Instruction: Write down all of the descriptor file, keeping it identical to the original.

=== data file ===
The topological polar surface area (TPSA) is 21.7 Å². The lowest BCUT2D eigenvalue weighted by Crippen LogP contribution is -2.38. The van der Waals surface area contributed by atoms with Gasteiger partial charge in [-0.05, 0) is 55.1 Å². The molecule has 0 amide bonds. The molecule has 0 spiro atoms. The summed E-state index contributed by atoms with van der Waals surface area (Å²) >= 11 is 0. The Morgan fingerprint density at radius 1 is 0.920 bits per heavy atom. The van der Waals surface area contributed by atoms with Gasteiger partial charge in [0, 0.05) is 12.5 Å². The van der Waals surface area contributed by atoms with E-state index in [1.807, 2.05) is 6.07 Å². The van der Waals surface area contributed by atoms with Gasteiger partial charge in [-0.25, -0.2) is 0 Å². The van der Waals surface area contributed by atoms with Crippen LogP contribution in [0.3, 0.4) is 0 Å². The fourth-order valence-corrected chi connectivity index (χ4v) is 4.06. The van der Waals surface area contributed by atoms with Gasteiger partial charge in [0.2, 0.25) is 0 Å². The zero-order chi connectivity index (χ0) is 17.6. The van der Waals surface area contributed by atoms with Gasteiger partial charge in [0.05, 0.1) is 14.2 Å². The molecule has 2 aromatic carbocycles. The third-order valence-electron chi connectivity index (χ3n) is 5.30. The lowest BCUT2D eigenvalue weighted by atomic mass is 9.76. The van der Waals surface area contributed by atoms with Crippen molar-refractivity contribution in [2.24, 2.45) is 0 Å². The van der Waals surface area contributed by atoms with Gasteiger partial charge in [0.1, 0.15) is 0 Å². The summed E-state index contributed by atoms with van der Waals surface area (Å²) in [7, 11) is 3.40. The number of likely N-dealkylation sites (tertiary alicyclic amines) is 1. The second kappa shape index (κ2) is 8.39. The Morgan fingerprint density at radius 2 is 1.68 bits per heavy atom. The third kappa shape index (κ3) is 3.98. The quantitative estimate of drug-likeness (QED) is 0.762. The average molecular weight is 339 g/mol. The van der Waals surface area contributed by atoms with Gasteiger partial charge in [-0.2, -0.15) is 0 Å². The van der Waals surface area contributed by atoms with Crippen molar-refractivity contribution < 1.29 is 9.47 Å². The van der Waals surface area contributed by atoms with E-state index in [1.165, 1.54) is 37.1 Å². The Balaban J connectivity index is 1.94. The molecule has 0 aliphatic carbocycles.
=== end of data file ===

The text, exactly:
The topological polar surface area (TPSA) is 21.7 Å². The lowest BCUT2D eigenvalue weighted by Crippen LogP contribution is -2.38. The van der Waals surface area contributed by atoms with Gasteiger partial charge in [-0.05, 0) is 55.1 Å². The molecule has 0 amide bonds. The molecule has 0 spiro atoms. The summed E-state index contributed by atoms with van der Waals surface area (Å²) >= 11 is 0. The Morgan fingerprint density at radius 1 is 0.920 bits per heavy atom. The van der Waals surface area contributed by atoms with Gasteiger partial charge in [0, 0.05) is 12.5 Å². The van der Waals surface area contributed by atoms with E-state index in [1.807, 2.05) is 6.07 Å². The van der Waals surface area contributed by atoms with Gasteiger partial charge in [-0.25, -0.2) is 0 Å². The van der Waals surface area contributed by atoms with Crippen LogP contribution in [0.3, 0.4) is 0 Å². The fourth-order valence-corrected chi connectivity index (χ4v) is 4.06. The van der Waals surface area contributed by atoms with Gasteiger partial charge in [0.2, 0.25) is 0 Å². The zero-order chi connectivity index (χ0) is 17.6. The van der Waals surface area contributed by atoms with Gasteiger partial charge in [0.05, 0.1) is 14.2 Å². The molecule has 2 aromatic carbocycles. The third-order valence-electron chi connectivity index (χ3n) is 5.30. The lowest BCUT2D eigenvalue weighted by atomic mass is 9.76. The van der Waals surface area contributed by atoms with Crippen molar-refractivity contribution in [2.24, 2.45) is 0 Å². The van der Waals surface area contributed by atoms with Gasteiger partial charge in [0.1, 0.15) is 0 Å². The summed E-state index contributed by atoms with van der Waals surface area (Å²) in [7, 11) is 3.40. The number of likely N-dealkylation sites (tertiary alicyclic amines) is 1. The second kappa shape index (κ2) is 8.39. The Morgan fingerprint density at radius 2 is 1.68 bits per heavy atom. The third kappa shape index (κ3) is 3.98. The quantitative estimate of drug-likeness (QED) is 0.762. The average molecular weight is 339 g/mol. The van der Waals surface area contributed by atoms with Gasteiger partial charge in [-0.2, -0.15) is 0 Å². The van der Waals surface area contributed by atoms with Crippen molar-refractivity contribution < 1.29 is 9.47 Å². The van der Waals surface area contributed by atoms with E-state index in [1.165, 1.54) is 37.1 Å². The Balaban J connectivity index is 1.94. The molecule has 0 aliphatic carbocycles.